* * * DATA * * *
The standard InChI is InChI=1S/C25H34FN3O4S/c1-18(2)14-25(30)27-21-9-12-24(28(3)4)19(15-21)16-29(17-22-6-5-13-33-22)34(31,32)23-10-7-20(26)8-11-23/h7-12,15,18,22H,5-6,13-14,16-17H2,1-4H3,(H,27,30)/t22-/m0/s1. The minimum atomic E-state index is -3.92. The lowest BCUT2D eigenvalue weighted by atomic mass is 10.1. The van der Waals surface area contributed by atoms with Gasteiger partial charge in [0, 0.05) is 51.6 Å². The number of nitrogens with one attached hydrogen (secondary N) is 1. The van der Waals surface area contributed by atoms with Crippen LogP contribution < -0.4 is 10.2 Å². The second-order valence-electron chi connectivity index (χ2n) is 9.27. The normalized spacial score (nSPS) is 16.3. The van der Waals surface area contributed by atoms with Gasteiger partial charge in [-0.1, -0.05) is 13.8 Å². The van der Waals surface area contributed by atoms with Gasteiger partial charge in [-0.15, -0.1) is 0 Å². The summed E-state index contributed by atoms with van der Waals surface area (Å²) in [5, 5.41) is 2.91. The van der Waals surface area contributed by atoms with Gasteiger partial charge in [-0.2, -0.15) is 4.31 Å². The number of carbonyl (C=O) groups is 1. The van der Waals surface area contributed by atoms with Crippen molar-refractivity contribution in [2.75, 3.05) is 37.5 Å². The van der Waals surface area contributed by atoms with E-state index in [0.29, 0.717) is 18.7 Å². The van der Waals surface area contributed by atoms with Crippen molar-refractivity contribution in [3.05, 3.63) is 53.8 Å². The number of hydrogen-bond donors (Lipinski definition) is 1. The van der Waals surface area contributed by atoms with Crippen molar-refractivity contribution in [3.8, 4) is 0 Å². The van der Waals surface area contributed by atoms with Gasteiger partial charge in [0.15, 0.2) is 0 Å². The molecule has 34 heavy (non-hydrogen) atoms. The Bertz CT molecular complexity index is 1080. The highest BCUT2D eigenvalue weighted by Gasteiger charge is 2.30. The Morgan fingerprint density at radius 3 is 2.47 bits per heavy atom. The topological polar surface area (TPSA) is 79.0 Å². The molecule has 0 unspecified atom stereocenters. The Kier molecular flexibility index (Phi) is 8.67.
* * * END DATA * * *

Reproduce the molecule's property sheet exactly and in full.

The standard InChI is InChI=1S/C25H34FN3O4S/c1-18(2)14-25(30)27-21-9-12-24(28(3)4)19(15-21)16-29(17-22-6-5-13-33-22)34(31,32)23-10-7-20(26)8-11-23/h7-12,15,18,22H,5-6,13-14,16-17H2,1-4H3,(H,27,30)/t22-/m0/s1. The minimum atomic E-state index is -3.92. The lowest BCUT2D eigenvalue weighted by atomic mass is 10.1. The van der Waals surface area contributed by atoms with Gasteiger partial charge in [0, 0.05) is 51.6 Å². The number of nitrogens with one attached hydrogen (secondary N) is 1. The van der Waals surface area contributed by atoms with Crippen LogP contribution < -0.4 is 10.2 Å². The second-order valence-electron chi connectivity index (χ2n) is 9.27. The normalized spacial score (nSPS) is 16.3. The van der Waals surface area contributed by atoms with Gasteiger partial charge in [-0.1, -0.05) is 13.8 Å². The van der Waals surface area contributed by atoms with Gasteiger partial charge in [-0.15, -0.1) is 0 Å². The summed E-state index contributed by atoms with van der Waals surface area (Å²) in [5, 5.41) is 2.91. The van der Waals surface area contributed by atoms with Gasteiger partial charge in [-0.2, -0.15) is 4.31 Å². The number of carbonyl (C=O) groups is 1. The van der Waals surface area contributed by atoms with Crippen molar-refractivity contribution in [2.75, 3.05) is 37.5 Å². The van der Waals surface area contributed by atoms with E-state index in [0.29, 0.717) is 18.7 Å². The van der Waals surface area contributed by atoms with Crippen molar-refractivity contribution in [3.05, 3.63) is 53.8 Å². The number of hydrogen-bond donors (Lipinski definition) is 1. The van der Waals surface area contributed by atoms with Crippen molar-refractivity contribution in [3.8, 4) is 0 Å². The van der Waals surface area contributed by atoms with Gasteiger partial charge in [0.15, 0.2) is 0 Å². The molecule has 34 heavy (non-hydrogen) atoms. The Bertz CT molecular complexity index is 1080. The highest BCUT2D eigenvalue weighted by Gasteiger charge is 2.30. The Morgan fingerprint density at radius 3 is 2.47 bits per heavy atom. The topological polar surface area (TPSA) is 79.0 Å². The molecule has 0 unspecified atom stereocenters. The Kier molecular flexibility index (Phi) is 8.67.